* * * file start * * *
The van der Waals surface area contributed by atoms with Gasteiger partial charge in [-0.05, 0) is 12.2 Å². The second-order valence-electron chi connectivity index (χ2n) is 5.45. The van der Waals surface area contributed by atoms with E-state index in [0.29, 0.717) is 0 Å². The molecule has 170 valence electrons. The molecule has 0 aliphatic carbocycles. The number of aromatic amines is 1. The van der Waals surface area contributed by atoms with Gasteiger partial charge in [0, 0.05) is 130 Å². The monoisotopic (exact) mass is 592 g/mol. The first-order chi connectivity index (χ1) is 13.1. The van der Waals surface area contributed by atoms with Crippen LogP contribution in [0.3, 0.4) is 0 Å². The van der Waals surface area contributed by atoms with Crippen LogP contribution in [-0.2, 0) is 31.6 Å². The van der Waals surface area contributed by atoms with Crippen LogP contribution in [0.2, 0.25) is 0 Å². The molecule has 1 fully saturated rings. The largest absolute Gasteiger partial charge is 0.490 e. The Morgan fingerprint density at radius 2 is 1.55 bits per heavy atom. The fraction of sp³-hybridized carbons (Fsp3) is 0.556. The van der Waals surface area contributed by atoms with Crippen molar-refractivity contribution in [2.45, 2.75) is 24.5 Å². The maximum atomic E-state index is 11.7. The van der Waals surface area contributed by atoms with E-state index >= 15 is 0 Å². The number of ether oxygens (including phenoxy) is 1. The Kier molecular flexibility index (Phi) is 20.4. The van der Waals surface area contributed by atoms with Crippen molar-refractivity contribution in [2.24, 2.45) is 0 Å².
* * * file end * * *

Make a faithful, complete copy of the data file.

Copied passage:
The van der Waals surface area contributed by atoms with Gasteiger partial charge in [-0.05, 0) is 12.2 Å². The second-order valence-electron chi connectivity index (χ2n) is 5.45. The van der Waals surface area contributed by atoms with E-state index in [0.29, 0.717) is 0 Å². The molecule has 170 valence electrons. The molecule has 0 aliphatic carbocycles. The number of aromatic amines is 1. The van der Waals surface area contributed by atoms with Gasteiger partial charge in [0, 0.05) is 130 Å². The monoisotopic (exact) mass is 592 g/mol. The first-order chi connectivity index (χ1) is 13.1. The van der Waals surface area contributed by atoms with Crippen LogP contribution in [0.3, 0.4) is 0 Å². The van der Waals surface area contributed by atoms with Crippen LogP contribution in [-0.2, 0) is 31.6 Å². The van der Waals surface area contributed by atoms with Crippen LogP contribution in [0.2, 0.25) is 0 Å². The molecule has 1 fully saturated rings. The largest absolute Gasteiger partial charge is 0.490 e. The Morgan fingerprint density at radius 2 is 1.55 bits per heavy atom. The fraction of sp³-hybridized carbons (Fsp3) is 0.556. The van der Waals surface area contributed by atoms with Crippen molar-refractivity contribution in [2.45, 2.75) is 24.5 Å². The maximum atomic E-state index is 11.7. The van der Waals surface area contributed by atoms with E-state index >= 15 is 0 Å². The number of ether oxygens (including phenoxy) is 1. The Kier molecular flexibility index (Phi) is 20.4. The van der Waals surface area contributed by atoms with Crippen molar-refractivity contribution in [2.24, 2.45) is 0 Å².